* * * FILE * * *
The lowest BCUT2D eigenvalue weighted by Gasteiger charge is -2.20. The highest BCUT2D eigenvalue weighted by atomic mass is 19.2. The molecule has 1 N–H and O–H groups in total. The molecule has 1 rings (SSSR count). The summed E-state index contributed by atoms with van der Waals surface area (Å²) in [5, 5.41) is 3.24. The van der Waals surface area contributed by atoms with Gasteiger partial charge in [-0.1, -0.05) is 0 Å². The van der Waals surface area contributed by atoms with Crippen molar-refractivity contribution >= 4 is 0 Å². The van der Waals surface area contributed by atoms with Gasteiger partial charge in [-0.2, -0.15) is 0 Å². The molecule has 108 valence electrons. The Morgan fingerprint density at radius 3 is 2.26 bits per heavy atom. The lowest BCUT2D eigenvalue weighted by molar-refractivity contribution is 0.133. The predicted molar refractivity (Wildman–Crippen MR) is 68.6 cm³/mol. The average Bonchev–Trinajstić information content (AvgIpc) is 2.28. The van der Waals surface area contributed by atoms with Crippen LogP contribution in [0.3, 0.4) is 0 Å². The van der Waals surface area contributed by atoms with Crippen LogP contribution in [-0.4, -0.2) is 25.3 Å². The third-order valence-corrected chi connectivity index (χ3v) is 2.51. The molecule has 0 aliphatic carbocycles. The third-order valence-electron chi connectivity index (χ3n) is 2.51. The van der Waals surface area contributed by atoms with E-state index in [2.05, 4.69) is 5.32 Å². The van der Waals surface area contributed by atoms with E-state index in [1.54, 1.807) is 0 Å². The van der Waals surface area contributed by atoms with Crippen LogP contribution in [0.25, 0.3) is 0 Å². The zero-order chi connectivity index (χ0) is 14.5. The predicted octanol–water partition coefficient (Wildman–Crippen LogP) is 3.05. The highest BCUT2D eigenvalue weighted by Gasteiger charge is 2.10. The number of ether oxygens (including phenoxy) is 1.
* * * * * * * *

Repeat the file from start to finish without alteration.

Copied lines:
The lowest BCUT2D eigenvalue weighted by Gasteiger charge is -2.20. The highest BCUT2D eigenvalue weighted by atomic mass is 19.2. The molecule has 1 N–H and O–H groups in total. The molecule has 1 rings (SSSR count). The summed E-state index contributed by atoms with van der Waals surface area (Å²) in [5, 5.41) is 3.24. The van der Waals surface area contributed by atoms with Gasteiger partial charge in [-0.1, -0.05) is 0 Å². The van der Waals surface area contributed by atoms with Crippen molar-refractivity contribution >= 4 is 0 Å². The van der Waals surface area contributed by atoms with Gasteiger partial charge in [-0.2, -0.15) is 0 Å². The molecule has 108 valence electrons. The Morgan fingerprint density at radius 3 is 2.26 bits per heavy atom. The lowest BCUT2D eigenvalue weighted by molar-refractivity contribution is 0.133. The predicted molar refractivity (Wildman–Crippen MR) is 68.6 cm³/mol. The average Bonchev–Trinajstić information content (AvgIpc) is 2.28. The van der Waals surface area contributed by atoms with Crippen LogP contribution in [0.3, 0.4) is 0 Å². The van der Waals surface area contributed by atoms with Crippen LogP contribution in [-0.4, -0.2) is 25.3 Å². The third-order valence-corrected chi connectivity index (χ3v) is 2.51. The molecule has 0 aliphatic carbocycles. The third-order valence-electron chi connectivity index (χ3n) is 2.51. The van der Waals surface area contributed by atoms with E-state index in [2.05, 4.69) is 5.32 Å². The van der Waals surface area contributed by atoms with E-state index in [1.54, 1.807) is 0 Å². The van der Waals surface area contributed by atoms with Crippen LogP contribution in [0.25, 0.3) is 0 Å². The zero-order chi connectivity index (χ0) is 14.5. The predicted octanol–water partition coefficient (Wildman–Crippen LogP) is 3.05. The highest BCUT2D eigenvalue weighted by Gasteiger charge is 2.10. The number of ether oxygens (including phenoxy) is 1.